The main cause of COPD is chronic exposure to airborne irritants like tobacco smoke (either as a primary smoker or second-hand), occupational contaminants, or industrial pollution. Cigarette smoking remains the most significant risk factor.



Osteoarthritis is a degenerative joint disease and the most common form of arthritis. Osteoarthritis occurs more commonly as people age, and it's more prevalent in women. Genetics, obesity, and prior joint injury also makes you more susceptible.

Characterized by swelling and pain in the joints, osteoarthritis cannot be cured, but it can be treated with pain-relieving or anti-inflammatory medications, as well as through lifestyle modifications like weight loss if you are overweight, exercise, and physiotherapy.

Treatments differ depending on which joints are affected, and can include self-management programs, tai chi, topical medications, yoga, cognitive behavioral therapy, and steroid injections.



Also known as "brittle bone disease," osteoporosis is characterized by bone mass loss, which leads to thinning and weakening bones. It gets more common with age, especially in Caucasian and Asian women as well as those from extreme northern areas, such as Scandinavia, where vitamin D deficiency is common. Having osteopenia, or low bone density, is also a risk factor.

Screening is recommended for all women at the age of 65, or earlier if they have risk factors (like smoking or chronic steroid use). The condition can be treated to prevent fractures.

According to the National Osteoporosis Foundation, as many as half of all women over the age of 50 will break a bone because of osteoporosis, as will 27% of men over 50. Bone breaks like hip fractures are a very serious problem for older adults, resulting in a loss of mobility, and independence. In about a quarter of all cases, death within a year of the injury.

Regular weight-bearing exercise, eating a diet rich in calcium and Vitamin D, and not smoking can all help prevent osteoporosis.



A cataract is a progressive cloudiness in the lens of your eye, resulting from a number of factors, including age, exposure to ultraviolet light, smoking, and diabetes.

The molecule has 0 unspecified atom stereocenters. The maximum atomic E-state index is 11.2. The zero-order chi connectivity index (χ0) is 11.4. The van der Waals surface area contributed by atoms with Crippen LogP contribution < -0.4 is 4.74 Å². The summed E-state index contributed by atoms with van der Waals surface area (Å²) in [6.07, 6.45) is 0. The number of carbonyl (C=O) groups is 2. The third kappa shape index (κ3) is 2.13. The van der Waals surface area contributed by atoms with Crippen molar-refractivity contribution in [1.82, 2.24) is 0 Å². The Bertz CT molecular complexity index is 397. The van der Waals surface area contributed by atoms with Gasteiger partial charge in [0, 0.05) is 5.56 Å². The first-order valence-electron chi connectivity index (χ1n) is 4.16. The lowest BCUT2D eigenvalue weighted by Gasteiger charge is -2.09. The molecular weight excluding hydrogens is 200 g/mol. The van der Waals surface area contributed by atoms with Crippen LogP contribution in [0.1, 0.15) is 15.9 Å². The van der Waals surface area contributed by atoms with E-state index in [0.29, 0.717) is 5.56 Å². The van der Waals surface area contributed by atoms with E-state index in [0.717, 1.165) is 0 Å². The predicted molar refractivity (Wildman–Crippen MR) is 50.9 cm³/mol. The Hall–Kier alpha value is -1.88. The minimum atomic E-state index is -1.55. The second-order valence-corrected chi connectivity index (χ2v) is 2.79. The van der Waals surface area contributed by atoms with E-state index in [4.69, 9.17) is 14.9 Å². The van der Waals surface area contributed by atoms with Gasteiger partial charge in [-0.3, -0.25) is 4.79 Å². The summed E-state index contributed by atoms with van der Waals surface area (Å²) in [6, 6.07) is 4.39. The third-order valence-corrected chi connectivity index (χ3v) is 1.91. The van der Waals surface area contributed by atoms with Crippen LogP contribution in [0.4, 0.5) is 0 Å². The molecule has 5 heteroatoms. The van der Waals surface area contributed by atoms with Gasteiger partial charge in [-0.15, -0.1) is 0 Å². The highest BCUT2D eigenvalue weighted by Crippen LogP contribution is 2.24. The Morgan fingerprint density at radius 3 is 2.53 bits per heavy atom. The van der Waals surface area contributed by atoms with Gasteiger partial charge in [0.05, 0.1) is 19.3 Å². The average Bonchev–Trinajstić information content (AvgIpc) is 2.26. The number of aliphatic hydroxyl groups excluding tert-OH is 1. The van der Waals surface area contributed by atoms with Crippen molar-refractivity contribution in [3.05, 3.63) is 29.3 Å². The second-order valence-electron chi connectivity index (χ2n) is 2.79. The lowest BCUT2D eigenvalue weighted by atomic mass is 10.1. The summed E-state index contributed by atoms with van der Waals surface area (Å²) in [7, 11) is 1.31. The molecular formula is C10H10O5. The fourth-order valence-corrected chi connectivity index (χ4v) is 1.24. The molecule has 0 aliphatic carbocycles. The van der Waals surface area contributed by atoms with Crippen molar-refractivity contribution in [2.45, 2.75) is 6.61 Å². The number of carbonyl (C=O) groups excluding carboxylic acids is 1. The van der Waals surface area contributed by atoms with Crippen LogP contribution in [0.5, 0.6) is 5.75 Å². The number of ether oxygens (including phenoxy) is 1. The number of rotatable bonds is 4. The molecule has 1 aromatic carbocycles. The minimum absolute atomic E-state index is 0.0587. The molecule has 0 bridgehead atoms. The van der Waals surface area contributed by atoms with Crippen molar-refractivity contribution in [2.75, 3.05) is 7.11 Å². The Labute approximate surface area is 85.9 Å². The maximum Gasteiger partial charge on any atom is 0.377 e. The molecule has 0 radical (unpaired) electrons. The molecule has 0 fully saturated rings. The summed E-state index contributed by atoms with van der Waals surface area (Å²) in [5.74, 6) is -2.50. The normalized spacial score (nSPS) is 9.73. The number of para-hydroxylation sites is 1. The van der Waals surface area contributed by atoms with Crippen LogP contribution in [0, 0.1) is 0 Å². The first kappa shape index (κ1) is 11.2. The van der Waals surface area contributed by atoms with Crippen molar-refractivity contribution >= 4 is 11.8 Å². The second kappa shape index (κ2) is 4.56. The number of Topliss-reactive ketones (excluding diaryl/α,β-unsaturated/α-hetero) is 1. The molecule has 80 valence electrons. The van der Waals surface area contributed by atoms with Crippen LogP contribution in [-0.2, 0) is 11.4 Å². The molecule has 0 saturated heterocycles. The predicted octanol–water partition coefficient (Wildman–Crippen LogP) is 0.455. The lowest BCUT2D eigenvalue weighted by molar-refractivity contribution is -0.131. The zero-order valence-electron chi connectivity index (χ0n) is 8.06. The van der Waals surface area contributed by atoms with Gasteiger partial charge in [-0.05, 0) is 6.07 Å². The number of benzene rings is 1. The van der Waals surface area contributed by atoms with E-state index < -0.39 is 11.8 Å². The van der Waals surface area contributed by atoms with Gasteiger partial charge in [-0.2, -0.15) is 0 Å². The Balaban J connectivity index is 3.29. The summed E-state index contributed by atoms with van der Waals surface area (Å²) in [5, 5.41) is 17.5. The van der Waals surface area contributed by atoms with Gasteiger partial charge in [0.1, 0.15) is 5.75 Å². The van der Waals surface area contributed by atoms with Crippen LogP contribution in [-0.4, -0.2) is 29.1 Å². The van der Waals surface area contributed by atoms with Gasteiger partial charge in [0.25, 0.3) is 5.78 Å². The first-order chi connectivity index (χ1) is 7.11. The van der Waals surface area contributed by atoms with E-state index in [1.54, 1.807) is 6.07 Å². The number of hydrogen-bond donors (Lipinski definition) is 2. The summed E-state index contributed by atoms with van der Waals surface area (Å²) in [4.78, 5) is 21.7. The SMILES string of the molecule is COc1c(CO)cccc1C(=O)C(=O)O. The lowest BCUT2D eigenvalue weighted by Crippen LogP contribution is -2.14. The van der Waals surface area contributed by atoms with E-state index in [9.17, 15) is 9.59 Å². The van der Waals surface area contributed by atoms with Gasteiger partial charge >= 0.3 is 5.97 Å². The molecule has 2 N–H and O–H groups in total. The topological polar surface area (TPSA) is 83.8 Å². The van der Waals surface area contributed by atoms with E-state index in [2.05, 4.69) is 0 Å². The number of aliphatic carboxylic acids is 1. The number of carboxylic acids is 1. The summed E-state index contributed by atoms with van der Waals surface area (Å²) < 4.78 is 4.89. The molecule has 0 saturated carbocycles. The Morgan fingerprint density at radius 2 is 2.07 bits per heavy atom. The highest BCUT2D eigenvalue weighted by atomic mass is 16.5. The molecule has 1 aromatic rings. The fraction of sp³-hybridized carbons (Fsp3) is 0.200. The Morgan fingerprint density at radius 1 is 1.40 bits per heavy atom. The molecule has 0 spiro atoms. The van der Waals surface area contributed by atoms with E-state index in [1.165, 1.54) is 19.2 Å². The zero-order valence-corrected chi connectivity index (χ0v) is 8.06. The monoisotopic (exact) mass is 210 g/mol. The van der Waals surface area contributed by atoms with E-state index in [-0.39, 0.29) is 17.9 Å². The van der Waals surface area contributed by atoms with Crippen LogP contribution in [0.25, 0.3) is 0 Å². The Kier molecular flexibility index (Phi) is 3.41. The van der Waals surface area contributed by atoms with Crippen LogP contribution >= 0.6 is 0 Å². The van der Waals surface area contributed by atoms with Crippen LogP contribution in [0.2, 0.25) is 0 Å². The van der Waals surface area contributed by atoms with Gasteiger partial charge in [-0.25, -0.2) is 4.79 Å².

According to the U.S. National Institutes of Health, half of all people over the age of 80 have some kind of cataract or have had cataract surgery. Initially, you may not notice a cataract, but over time vision can become blurred and much reduced.

Cataract surgery may be recommended to remove and replace the lens. Thanks to modern advancements, it can be performed as an outpatient procedure, often in about an hour.


Age-Related Macular Degeneration (AMD)

Age-related macular degeneration (AMD), a common condition in adults over the age of 50, is the most common cause of blindness in older people. As the macula of the eye progressively deteriorates, so does a person's ability to see objects clearly in the center of his field of vision, though peripheral vision is usually preserved.

Age is one risk factor, but so is smoking, race (Caucasians are more susceptible than African-Americans), and family history. Though the role of certain lifestyle habits is not fully understood, researchers believe that limiting tobacco use, regular exercise, maintaining healthy blood pressure and cholesterol levels, and eating an anti-aging diet rich in colorful vegetables and fish will all help prevent AMD.


Hearing Loss

Hearing loss is common with advancing age, thanks to the deterioration of tiny hairs within your ear that help process sound. It can mean simple changes in hearing, too, such as having difficulty following a conversation in a noisy area, having trouble distinguishing certain consonants (especially in higher-pitched voices), certain sounds seeming louder than usual, and voices seeming muffled.

Several factors in addition to age, such as chronic exposure to loud noises, smoking, and genetics, can affect how well you hear as you get older. About 25% of people between the ages of 65 and 74 and 50% of those over 75 have disabling age-related hearing loss.

How to Think About Age-Related Diseases

While aging itself is not a disease, it is a risk factor for these different conditions. That doesn't mean you will have an age-related disease, it just means you are more likely to experience these conditions as you get older.

Physiological processes like inflammation, environmental exposure to pollutants and radiation (like ultraviolet radiation from the sun), the effects of lifestyle factors like smoking, diet and fitness levels, as well as simple wear and tear, can all accelerate the rate of decline in different people.

Many research projects around the world are underway to determine the effect of age on the human body, to sort out which conditions are an inevitable result of getting older and which can be prevented.

25 Sources
Verywell Health uses only high-quality sources, including peer-reviewed studies, to support the facts within our articles. Read our editorial process to learn more about how we fact-check and keep our content accurate, reliable, and trustworthy.
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By Sharon Basaraba
Sharon Basaraba is an award-winning reporter and senior scientific communications advisor for Alberta Health Services in Alberta, Canada.